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fasted, and exclaimed: "How willingly would I exchange places to-day with the soldier who sleeps on the ground in the army of the Potomac!" During the doubts and disasters of 1862, a member of Congress called on him for conversation. Mr. Lincoln began to tell a trifling story. "Mr. President," said the Congressman, rising, "I did not come here this morning to hear stories. It is too serious a time." The smile fled from Mr. Lincoln's face, as he replied: "A., sit down. I respect you as an earnest and sincere man. more anxious than I am constantly; and I say to you now, that, if it were not for this occasional vent, I should die." To another he said: "I feel a presentiment that I shall not outlast the rebellion. When it is over, my work will be done." Of this presentiment he made no secret, but spoke of it to many of his friends.

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Thus sad and weary, working early and late, full of the consciousness that God was working through him for the accomplishment of great ends, praying daily for strength and guidance, with a heart full of warm charity toward his foes, and open with sympathy toward the poor and the suffering, this Christian President sat humbly in his high seat, and did his duty. It is with genuine pain that the writer is compelled to leave behind, unrecorded, save in the floating literature of the day, multiplied instances which illustrate his tender-heartedness, his pity, his over-ruling sense of justice, his patience under insult, his loveliness of spirit, his devotion to humanity, his regard for the poor and the despised, his truthfulness, his simplicity, and the long list of manly virtues which distinguished his character and his career. They would of themselves fill a volume.

Mr. Lincoln's character was one which will grow. It will become the basis of an ideal man. It was so pure, and so unselfish, and so rich in its materials, that fine imaginations will spring from it, to blossom and bear fruit through all the centuries. This element was found in Washington, whose human weaknesses seem to have faded entirely from memory, leaving him a demi-god; and it will be found in Mr. Lincoln

in a still more remarkable degree. The black race have already crowned him. With the black man, and particularly the black freed man, Mr. Lincoln's name is the saintliest which he pronounces, and the noblest he can conceive. To the emancipated, he is more than man—a being scarcely second to the Lord Jesus Christ himself. That old, white-headed negro who undertook to tell what "Massa Linkum” was to his dark-minded brethren, imbodied the vague conceptions of his race, in the words: "Massa Linkum, he ebery whar; he know ebery ting; he walk de earf like de Lord." He was to these men the incarnation of power and goodness; and his memory will live in the hearts of this unfortunate and oppressed race while it shall exist upon the earth.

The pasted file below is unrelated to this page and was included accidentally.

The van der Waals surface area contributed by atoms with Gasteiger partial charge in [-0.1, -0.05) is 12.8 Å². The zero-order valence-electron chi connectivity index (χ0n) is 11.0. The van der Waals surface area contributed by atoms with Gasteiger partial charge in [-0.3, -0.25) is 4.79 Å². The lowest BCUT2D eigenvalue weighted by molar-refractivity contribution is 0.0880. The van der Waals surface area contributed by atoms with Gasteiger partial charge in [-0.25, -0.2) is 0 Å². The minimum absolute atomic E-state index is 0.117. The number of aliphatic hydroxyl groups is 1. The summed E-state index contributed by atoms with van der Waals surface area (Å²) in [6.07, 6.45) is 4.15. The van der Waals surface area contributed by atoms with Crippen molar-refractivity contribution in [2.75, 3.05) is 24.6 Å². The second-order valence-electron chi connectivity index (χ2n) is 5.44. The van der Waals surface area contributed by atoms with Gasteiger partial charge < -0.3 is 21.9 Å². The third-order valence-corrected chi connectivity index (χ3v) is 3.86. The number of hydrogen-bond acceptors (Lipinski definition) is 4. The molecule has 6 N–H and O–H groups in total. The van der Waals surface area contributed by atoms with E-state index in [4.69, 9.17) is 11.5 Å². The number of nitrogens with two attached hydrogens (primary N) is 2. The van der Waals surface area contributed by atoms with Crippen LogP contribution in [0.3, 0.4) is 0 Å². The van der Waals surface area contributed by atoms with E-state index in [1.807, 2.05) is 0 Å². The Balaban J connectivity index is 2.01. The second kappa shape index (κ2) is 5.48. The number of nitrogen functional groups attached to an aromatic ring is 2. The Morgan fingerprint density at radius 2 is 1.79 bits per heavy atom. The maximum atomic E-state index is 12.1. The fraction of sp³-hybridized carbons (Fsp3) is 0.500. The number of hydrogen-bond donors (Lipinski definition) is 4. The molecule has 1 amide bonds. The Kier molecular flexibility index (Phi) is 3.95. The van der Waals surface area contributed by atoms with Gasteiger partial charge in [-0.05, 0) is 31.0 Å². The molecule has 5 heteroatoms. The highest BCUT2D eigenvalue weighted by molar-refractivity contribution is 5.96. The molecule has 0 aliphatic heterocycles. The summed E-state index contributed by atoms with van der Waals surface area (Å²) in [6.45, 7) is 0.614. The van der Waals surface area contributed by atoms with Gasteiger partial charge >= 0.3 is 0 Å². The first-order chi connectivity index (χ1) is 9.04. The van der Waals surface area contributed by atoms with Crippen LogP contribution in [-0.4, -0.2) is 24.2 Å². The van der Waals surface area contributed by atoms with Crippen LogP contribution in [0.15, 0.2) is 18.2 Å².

On the 9th of December, 1863, Mr. Lincoln sent in his annual message to Congress, which had assembled on the seventh. It represented the country as holding satisfactory relations with foreign powers; spoke favorably of the establishment of an international telegraph across the Atlantic; referred to the movements abroad for emigration to this country, to fill the demand for labor in every field of industry; stated that the operations of the Treasury Department had been successfully conducted during the year; and gave a general historical account of the operations of the army and navy. Eleven months had passed since the final proclamation of emancipation was issued; and Mr. Lincoln took up the matter to see what progress had been made under its operations. The policy of emancipation and of the employment of black soldiers had changed the aspect of affairs; and, though it was immediately followed by dark and doubtful days, the results had vindicated its wisdom. The rebel borders had been pressed still further back; the rebel territory had been divided by the opening of the Mississippi; Tennessee and Arkansas had been substantially cleared of insurgent control; and, in these states, influential citizens were declaring openly for emancipation. Maryland and Missouri, neither of which states, three years previously, would tolerate any restraint upon the extension of slavery into new territories, were disputing only as to the best mode of removing it from their own limits. Of those who were slaves at the beginning of the rebellion, full one hundred